Wolf is one of the leading manufacturers of watch winders worldwide and its inclusion on the list shouldn’t come as a surprise. The British company has been around since 1834, and during the last 3 centuries has gained a great reputation for producing beautiful leather winding boxes. If I were to pick one luxury watch winder on this list, I’d definitely point to this one.
The model described here belongs to the Viceroy Collection and it’s one of, if not the best, single watch winder for Omega. Wolf’s signature style of the black exterior is present, as is the textured silk lining. With the elaborate look, it does seem like a great place to keep your Omega watch, doesn’t it?
The patented technology in Wolf watch winders allows for counting and recording the number of rotations during use. This is hardly a given as many other brands just estimate the turns. Even though Wolf winders are super silent and inconspicuous, they can handle the biggest and heaviest Omega models.
The watch winder uses Japanese Mabuchi Motors. They are known for working in an extremely silent way and being designed with zero magnetization, meaning no risk of damaging your watch. The number of turns per day you can set is between 300 and 1200. Equally important, all movement directions (clockwise, anticlockwise and bidirectional) are allowed.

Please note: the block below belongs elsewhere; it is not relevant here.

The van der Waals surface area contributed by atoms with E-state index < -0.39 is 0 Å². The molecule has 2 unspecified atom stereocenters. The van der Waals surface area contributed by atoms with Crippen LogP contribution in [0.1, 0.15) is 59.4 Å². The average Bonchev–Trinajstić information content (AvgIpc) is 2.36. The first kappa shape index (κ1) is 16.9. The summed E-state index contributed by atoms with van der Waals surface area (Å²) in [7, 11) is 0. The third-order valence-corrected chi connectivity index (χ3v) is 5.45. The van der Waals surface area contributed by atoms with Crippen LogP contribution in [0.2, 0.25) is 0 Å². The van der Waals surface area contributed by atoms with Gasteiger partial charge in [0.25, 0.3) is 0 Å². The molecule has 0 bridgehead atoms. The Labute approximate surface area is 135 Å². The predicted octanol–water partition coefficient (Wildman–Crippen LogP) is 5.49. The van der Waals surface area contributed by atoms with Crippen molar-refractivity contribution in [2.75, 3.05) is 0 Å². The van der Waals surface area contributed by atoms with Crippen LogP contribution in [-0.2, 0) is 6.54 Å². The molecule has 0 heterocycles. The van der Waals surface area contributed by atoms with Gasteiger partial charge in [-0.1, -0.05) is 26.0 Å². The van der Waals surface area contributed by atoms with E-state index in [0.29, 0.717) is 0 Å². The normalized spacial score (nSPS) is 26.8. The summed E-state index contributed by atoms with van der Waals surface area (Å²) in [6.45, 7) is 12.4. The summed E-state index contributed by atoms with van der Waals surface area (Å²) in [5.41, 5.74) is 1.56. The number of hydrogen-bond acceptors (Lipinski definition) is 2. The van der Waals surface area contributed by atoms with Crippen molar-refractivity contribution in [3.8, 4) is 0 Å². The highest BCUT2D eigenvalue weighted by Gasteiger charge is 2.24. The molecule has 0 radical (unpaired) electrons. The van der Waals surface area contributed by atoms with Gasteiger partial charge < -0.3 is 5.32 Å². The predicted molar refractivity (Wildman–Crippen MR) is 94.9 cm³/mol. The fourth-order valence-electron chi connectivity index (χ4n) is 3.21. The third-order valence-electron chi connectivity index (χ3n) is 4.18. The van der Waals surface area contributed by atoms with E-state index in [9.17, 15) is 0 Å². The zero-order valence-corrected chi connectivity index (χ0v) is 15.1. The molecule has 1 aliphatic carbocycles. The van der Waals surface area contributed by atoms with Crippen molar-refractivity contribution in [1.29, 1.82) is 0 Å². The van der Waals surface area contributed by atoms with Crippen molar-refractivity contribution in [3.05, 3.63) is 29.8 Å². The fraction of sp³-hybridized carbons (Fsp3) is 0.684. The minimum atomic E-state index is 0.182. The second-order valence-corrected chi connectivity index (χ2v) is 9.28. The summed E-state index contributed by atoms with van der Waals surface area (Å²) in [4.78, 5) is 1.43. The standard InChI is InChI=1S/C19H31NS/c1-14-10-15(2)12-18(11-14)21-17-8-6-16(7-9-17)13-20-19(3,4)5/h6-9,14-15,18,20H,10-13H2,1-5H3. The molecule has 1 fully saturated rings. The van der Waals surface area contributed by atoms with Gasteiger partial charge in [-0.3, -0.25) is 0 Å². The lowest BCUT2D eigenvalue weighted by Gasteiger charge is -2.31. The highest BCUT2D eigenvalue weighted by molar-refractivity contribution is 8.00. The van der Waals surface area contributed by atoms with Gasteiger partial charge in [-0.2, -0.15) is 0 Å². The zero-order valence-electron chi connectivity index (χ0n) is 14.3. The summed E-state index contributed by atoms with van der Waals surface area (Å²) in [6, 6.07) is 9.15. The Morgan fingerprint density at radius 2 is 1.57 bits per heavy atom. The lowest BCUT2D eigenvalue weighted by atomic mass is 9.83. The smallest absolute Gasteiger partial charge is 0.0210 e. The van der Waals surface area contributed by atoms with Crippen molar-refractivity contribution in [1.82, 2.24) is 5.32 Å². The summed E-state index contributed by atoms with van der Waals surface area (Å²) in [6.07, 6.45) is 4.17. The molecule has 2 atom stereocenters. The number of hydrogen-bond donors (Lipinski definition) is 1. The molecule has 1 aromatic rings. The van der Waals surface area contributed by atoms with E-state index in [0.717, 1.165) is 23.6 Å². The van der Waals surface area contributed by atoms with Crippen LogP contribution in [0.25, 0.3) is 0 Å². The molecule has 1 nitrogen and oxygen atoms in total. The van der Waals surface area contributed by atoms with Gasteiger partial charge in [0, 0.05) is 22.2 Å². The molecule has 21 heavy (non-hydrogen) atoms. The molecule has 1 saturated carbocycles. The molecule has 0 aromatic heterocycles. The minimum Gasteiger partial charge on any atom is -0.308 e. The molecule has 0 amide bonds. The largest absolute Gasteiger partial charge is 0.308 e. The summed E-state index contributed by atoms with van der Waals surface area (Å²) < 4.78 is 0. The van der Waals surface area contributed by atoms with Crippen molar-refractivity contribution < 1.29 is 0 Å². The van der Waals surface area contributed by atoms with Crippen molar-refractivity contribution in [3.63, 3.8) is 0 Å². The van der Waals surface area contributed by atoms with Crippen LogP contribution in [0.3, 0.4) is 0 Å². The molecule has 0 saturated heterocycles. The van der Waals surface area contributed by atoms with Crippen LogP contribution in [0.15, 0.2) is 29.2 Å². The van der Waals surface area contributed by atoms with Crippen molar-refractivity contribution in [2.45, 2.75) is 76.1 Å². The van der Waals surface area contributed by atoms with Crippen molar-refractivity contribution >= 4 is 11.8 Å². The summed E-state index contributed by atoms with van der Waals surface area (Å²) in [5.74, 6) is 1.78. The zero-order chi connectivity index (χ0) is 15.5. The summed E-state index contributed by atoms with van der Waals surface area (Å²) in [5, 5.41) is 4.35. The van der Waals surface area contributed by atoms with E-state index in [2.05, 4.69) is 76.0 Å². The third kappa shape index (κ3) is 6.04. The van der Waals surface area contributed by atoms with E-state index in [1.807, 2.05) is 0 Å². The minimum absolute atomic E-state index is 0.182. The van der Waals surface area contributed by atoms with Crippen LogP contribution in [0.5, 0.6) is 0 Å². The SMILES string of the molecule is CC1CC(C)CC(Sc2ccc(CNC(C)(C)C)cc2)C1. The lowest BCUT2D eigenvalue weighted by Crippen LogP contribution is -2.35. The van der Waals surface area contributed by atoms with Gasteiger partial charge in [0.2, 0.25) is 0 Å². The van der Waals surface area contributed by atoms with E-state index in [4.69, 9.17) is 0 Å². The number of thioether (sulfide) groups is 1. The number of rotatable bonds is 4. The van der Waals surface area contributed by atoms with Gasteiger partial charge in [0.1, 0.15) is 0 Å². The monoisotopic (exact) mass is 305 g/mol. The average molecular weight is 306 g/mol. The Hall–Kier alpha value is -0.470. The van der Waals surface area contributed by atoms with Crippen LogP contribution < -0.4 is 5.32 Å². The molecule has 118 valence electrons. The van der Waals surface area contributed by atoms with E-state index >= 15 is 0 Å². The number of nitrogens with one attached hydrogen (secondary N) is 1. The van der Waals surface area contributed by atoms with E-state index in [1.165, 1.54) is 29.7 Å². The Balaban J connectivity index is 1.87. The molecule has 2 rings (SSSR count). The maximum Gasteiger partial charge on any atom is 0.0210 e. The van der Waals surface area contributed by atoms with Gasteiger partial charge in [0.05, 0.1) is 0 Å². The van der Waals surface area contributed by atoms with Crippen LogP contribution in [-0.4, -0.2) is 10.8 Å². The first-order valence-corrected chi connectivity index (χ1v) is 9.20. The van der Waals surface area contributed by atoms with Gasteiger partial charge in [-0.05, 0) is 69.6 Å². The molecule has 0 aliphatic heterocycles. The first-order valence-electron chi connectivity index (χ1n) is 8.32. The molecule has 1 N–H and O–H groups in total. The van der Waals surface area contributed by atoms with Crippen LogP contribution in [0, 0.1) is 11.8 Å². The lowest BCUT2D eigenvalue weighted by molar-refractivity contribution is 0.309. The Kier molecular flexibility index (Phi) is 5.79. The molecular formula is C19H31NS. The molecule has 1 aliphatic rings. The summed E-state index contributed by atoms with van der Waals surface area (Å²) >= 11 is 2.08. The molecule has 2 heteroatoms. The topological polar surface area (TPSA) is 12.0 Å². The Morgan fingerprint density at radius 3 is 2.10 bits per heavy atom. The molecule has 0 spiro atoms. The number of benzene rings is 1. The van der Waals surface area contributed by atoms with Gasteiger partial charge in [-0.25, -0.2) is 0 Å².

What’s also cool about this watch winder is that it’s mobile. While at home, you can use the standard power adaptor. If you’re on the road and would like to keep your Omega watch wound, switch to battery mode and you’re good to go.
Wolf produces watch winders that can fit from 1 to as many as 32 timepieces. To explore winders that can fit more than one Omega watch, click here.
Heiden watch winders have been around for more than 10 years now, and the American company is a popular choice amongst many luxury watch owners. If you need to fit two Omega timepieces, this model is a great option to consider.
Similarly to Wolf, Heiden products are renowned for their stylish, high-end design. Elaborate materials such as cross-stitched leather and linen have been used with the model described here. With large interior space, the two soft pillows can hold both small and large-sized Omega timepieces.
Both Japanese Mabuchi motors can be set individually so you can adjust suitable settings for each of the two Omega watches. Depending on the individual TPD requirements of your watch, you can set the daily rotations to 650, 950, 1250 or 1850. Naturally, the winder works in all 3 directions possible.
Just like in the case of the Wolf model above, the Heiden watch winder can be either powered by the AC adapter or batteries.